Wild Foods- Rakuyo

Hokkaido and the rest of Japan has a culture of foraging and consuming the edible, not typically commercially-available, wild plants (known as sansai) that grow lushly all over the island. There’s an abundance of food, if you know where to look and can discern between various plants.

Before I go any further, though, I need to warn you- I’m not an expert. Every time I’ve picked and eaten any of these plants, it’s been with someone who has much more experience than me in finding and identifying them, and I’ve been cautioned and shown lookalike (inedible and sometimes poisonous) plants many times. Sometimes, parts of a plant can be eaten while other parts can’t and are dangerous. So be careful, and go with someone experienced if this piques your interest!

This especially applies with mushrooms, which I am going to talk about today! Because of all the rain that occurs in late summer and early fall, a lot have cropped up, and so I’ve eaten a lot of rakuyo (落葉) mushrooms.

Some hard-to-gather rakuyo growing on trees.

I would never have though to eat rakuyo if they hadn’t been given to me by my tea ceremony teacher. They’re a muddy brown color, and the bottom of the mushroom cap is spongy, which usually would indicate something that I wouldn’t want to eat. They also tend to look… well… kind of slimy. But don’t let that turn you off from trying them if they’re ever offered to you!


They go bad quickly, so you have to find them shortly after they sprout. I’ve never seen them offered for sale, and that could be why- just not a long enough shelf life.

I ate rakuyo quite a few different ways. My favorite was soaked in sweet vinegar, but people also eat them in miso soup, with daikon oroshi, and just generally in substitute for other mushrooms in recipes. They are… slimy… but they have a really good taste, assuming you can make it to your mouth and not drop it from your chopsticks onto the table. Give it a try if you have the chance!





Winter is right around the corner. You want to know how I know this? Yesterday, I saw this guy:

yukimushi 2

And what is that little winged puffball bug, you may ask? That, my friends, is a yukimushi– translated literally, a “snow bug.” They’re very small, about the size of a gnat, and have a fluffy white body, and make people think of falling snow. Most people in Hokkaido say that after yukimushi is seen, it will start snowing within the month. I’ve also heard it said, though, that it will snow in 10 days if you see yukimushi– but I don’t think I quite believe that. It’s getting chilly, but isn’t that cold yet!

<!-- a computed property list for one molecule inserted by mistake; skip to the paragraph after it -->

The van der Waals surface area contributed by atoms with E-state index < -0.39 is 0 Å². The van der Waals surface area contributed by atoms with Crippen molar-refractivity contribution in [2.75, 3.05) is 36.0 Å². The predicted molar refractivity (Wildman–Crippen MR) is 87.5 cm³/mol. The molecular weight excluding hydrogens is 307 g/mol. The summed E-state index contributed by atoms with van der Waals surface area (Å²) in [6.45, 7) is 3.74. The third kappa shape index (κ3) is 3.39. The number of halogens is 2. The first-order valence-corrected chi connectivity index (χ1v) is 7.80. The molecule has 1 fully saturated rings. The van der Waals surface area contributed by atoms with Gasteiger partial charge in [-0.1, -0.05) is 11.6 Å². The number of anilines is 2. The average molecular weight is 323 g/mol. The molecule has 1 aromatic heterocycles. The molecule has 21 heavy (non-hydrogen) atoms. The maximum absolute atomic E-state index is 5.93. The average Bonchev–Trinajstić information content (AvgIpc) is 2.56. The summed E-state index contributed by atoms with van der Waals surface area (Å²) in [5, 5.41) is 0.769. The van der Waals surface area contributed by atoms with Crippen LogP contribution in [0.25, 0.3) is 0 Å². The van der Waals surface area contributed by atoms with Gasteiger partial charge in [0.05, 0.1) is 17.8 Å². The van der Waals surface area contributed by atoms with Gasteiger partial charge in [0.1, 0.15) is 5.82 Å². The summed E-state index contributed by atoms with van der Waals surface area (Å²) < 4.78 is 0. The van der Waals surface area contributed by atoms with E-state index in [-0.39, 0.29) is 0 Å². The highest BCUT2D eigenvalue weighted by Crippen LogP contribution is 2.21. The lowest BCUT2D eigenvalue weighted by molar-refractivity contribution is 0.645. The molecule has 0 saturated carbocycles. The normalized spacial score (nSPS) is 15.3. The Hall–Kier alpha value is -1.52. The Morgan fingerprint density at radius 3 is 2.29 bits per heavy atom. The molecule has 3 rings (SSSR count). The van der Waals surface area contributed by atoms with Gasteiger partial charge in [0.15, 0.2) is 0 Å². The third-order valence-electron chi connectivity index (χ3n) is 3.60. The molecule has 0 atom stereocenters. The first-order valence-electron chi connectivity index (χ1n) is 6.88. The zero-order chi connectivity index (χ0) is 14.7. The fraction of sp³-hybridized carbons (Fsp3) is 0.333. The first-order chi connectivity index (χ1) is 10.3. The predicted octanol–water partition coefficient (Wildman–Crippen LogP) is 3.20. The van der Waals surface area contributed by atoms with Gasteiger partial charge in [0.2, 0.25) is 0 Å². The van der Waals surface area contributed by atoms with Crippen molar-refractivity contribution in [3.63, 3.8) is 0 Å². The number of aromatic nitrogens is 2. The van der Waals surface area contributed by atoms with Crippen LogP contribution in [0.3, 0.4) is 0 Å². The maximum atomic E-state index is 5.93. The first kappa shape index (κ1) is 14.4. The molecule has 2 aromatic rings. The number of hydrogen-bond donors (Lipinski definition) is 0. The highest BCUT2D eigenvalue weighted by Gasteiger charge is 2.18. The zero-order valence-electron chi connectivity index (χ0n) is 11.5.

Yesterday when I was speaking with my tea ceremony teacher, I mentioned to her that I was excited for winter (skiing!) and that it had snowed on Asahidake last week. She told me she had been seeing yukimushi for a week already, and when I was surprised, showed me out behind her house. Sure enough, the air was filled with them!


I couldn’t find an English name for them, but did find out they’re a type of aphid, and have a sticky body. They’re extremely sensitive to heat- even someone’s body heat can make them sluggish (sorry little guys I caught for these pictures!) and so show up only when the weather gets colder. They also only live for a week- the males don’t have mouths, so they can’t eat, and females lay eggs and then die themselves.

September is a little early to be seeing them- maybe we’re in for an early winter! Though I don’t think it will arrive within the next week. Either way, I’m excited for this gorgeous time of year.